The country is facing the worst recession in decades and the world’s fastest inflation. Price are estimated to increase close to 500 percent this year, affecting so many parts of Venezuela’s economy that it’s getting difficult for the average consumer to afford basic goods and services.

Telefonica more than doubled the price of its Movistar Full 1.2 mobile internet plan recently, charging 1,045 bolivars for about 280 megabytes of data -- a week’s worth for a typical user. That rate is about 12 percent of an average weekly wage, but inflation is so warped that the plan is still less expensive than a pack of cigarettes.

Totalcom, a corporate internet provider that offers dedicated connections, sent a letter to customers in June informing them that billing would be switched from the official foreign exchange rate to the one set on the alternative currency market known as Simadi. That caused a bill for internet service of as much as 5 megabits a second to more than quintuple to 401,000 bolivars a month.

Venezuelans who can pay for internet access are offered the lowest speeds in the world, at an average of about 1.9 megabits a second -- slower than Bolivia or Egypt, according to a study by Akamai Technologies Inc. Netflix recommends at least a 5 megabits a second to stream high-definition movies.

Some Venezuelans who can afford it have turned to small businesses that offer Wimax-based internet connections, using antennas placed on roofs, so they don’t have to rely on decaying cable and telecom network equipment.

To read a QuickTake about Venezuela’s political and economic crisis, click here.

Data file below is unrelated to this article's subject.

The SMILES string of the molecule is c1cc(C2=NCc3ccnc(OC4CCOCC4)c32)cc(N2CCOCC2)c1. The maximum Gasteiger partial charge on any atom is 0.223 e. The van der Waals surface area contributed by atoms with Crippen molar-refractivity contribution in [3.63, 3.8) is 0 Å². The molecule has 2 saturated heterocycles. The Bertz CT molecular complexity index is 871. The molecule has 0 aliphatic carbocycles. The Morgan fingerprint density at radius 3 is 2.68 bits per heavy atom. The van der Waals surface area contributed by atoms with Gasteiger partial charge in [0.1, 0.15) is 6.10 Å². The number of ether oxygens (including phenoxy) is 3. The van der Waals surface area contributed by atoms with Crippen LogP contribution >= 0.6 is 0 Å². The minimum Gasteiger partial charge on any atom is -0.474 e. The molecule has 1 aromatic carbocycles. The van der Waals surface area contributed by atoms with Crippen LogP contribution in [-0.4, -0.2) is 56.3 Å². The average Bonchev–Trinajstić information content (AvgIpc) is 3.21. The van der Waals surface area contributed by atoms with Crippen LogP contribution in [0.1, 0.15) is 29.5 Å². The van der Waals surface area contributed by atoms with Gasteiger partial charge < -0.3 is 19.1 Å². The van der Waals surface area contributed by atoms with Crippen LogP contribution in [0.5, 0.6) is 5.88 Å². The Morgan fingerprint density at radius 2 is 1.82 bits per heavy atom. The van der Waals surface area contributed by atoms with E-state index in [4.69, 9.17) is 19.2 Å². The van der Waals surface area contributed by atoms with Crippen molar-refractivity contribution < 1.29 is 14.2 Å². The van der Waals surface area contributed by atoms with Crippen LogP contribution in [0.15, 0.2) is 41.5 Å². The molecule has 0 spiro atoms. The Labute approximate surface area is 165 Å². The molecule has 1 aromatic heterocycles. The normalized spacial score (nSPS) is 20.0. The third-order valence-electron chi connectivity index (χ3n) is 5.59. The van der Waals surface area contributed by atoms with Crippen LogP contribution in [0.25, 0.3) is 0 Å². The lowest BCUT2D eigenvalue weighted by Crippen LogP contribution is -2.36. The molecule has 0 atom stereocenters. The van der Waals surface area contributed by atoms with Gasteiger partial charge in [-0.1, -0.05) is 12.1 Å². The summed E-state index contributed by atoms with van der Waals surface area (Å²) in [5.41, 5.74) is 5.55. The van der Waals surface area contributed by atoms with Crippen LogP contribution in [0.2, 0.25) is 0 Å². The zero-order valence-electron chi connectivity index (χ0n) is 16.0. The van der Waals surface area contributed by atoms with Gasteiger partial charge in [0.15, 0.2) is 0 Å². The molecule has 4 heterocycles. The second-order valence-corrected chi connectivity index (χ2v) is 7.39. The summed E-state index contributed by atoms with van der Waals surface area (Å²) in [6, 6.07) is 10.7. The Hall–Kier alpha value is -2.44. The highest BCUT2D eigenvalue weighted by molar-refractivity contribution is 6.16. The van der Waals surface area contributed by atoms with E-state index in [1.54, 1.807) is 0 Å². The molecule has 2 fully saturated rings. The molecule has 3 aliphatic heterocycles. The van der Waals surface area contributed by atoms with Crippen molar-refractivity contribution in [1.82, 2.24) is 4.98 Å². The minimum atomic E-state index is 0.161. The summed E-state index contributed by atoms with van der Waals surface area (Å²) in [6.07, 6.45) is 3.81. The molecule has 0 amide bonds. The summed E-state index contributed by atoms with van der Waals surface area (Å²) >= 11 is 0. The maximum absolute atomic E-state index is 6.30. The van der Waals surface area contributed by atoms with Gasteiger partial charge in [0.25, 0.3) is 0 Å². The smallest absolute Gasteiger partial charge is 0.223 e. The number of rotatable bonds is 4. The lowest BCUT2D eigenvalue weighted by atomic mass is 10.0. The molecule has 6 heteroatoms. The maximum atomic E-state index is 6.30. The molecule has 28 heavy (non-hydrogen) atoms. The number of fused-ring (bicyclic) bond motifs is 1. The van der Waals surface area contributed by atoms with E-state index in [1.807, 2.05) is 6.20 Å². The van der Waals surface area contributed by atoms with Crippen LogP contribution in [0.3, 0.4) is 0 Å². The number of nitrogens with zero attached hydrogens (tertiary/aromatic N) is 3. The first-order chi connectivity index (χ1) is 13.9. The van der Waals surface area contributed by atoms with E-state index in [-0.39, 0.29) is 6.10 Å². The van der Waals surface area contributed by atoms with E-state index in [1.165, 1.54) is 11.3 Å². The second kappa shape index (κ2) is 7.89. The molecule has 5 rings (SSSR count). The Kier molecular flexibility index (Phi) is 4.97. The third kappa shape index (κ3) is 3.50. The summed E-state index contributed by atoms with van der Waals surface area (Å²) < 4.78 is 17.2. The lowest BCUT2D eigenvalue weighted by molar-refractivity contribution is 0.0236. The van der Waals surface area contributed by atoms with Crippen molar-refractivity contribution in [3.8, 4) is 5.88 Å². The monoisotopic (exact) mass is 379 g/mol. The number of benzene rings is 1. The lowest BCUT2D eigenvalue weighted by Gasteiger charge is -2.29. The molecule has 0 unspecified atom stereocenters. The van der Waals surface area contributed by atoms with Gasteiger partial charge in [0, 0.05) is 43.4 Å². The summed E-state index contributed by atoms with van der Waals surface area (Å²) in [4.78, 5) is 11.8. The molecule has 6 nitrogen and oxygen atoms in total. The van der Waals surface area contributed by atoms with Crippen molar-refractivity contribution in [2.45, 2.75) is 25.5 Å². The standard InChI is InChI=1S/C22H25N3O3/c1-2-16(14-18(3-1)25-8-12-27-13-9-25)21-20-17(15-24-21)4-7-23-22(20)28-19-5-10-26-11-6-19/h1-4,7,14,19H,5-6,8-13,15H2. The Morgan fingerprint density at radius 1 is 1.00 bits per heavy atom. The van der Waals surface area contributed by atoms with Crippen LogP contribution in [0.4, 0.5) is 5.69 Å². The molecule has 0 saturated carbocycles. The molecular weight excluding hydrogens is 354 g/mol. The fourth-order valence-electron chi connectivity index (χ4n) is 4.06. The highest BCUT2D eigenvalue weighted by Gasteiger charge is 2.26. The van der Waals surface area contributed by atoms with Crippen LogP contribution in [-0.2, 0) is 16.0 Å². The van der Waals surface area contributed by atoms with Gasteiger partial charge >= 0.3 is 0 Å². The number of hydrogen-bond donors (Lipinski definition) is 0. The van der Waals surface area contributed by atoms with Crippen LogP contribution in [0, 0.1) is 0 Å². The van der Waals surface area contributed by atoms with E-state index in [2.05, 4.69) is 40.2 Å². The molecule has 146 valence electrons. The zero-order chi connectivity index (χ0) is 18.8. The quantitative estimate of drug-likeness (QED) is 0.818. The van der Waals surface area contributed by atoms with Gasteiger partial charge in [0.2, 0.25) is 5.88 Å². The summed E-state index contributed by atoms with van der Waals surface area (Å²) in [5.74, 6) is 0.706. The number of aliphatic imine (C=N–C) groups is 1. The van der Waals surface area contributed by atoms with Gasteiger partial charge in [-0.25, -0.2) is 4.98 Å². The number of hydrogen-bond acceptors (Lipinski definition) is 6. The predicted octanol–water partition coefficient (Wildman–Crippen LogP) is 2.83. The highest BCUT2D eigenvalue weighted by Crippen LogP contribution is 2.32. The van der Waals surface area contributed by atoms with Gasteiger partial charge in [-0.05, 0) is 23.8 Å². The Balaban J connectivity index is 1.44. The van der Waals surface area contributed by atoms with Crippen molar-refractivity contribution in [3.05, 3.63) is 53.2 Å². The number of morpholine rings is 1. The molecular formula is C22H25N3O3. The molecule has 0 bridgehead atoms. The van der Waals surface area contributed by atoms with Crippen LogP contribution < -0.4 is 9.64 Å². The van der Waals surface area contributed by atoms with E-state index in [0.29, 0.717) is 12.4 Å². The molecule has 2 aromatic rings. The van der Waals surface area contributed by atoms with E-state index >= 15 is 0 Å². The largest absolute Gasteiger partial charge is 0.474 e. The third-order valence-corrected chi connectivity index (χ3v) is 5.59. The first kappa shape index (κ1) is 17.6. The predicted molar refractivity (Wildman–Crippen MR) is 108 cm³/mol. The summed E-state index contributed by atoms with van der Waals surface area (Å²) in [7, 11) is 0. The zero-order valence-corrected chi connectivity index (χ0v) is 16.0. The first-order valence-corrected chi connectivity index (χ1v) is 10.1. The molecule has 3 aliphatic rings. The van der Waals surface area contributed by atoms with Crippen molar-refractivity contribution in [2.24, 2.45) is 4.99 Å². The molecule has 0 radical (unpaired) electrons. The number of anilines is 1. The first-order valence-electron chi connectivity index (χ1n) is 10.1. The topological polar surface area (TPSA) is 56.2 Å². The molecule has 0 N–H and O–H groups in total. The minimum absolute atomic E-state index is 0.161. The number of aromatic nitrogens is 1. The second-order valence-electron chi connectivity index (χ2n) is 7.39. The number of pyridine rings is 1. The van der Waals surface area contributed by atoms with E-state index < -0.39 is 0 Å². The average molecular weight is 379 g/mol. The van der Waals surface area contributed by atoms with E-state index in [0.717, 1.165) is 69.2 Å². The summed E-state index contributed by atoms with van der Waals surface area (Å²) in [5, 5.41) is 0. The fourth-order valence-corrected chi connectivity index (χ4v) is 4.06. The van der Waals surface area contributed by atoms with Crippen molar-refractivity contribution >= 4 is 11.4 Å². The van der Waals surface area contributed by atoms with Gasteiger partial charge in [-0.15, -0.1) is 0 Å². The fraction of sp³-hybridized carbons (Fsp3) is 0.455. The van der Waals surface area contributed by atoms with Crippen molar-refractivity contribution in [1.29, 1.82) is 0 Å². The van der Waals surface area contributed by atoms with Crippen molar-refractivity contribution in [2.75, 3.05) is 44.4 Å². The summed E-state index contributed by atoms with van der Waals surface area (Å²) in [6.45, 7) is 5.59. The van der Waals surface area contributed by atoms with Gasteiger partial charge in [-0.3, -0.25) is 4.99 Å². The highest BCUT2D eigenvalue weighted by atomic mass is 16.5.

Telefonica and satellite-TV provider DirecTV wrote down almost the entire value of their Venezuela assets last year after switching to a lower exchange rate. DirecTV owner AT&T Inc. declined to comment. Telefonica had no immediate comment.
Telecommunications regulator Conatel announced Maduro’s price freeze after Cia. Anonima Nacional Telefonos de Venezuela, the phone company nationalized in 2007 and known as CanTV, disclosed price increases July 20, accompanied by competitors Inter and NetUno. Telefonica and Digitel followed last week for offers that were set to start this month.

The pricing moves came after telecommunications services providers were switched over to the Dicom dollar exchange in March, one that currently stands at 640 bolivars per dollar.

The price increases included mobile data plans, affecting messaging services like Facebook Inc.’s WhatsApp that have provided a lifeline for Venezuelans with family in other countries. Morella Erminy, a 74-year-old who lives in the suburbs of Caracas, said the sudden increase in mobile-phone services and the inability to make international calls has kept her from keeping in touch with her son, sister and friends in the U.S. and Europe. She now uses the calling feature of WhatsApp, which has seen an uptick in use in Venezuela since operators eliminated international roaming services gradually between December and April.

“I used to make frequent international calls; now I’ve switched to WhatsApp because it’s just cheaper,” said Erminy, who had to rely on her phone to seek help when her house was robbed. “I use my cellphone for everything.”

— With assistance by Noris Soto, and Rodrigo Orihuela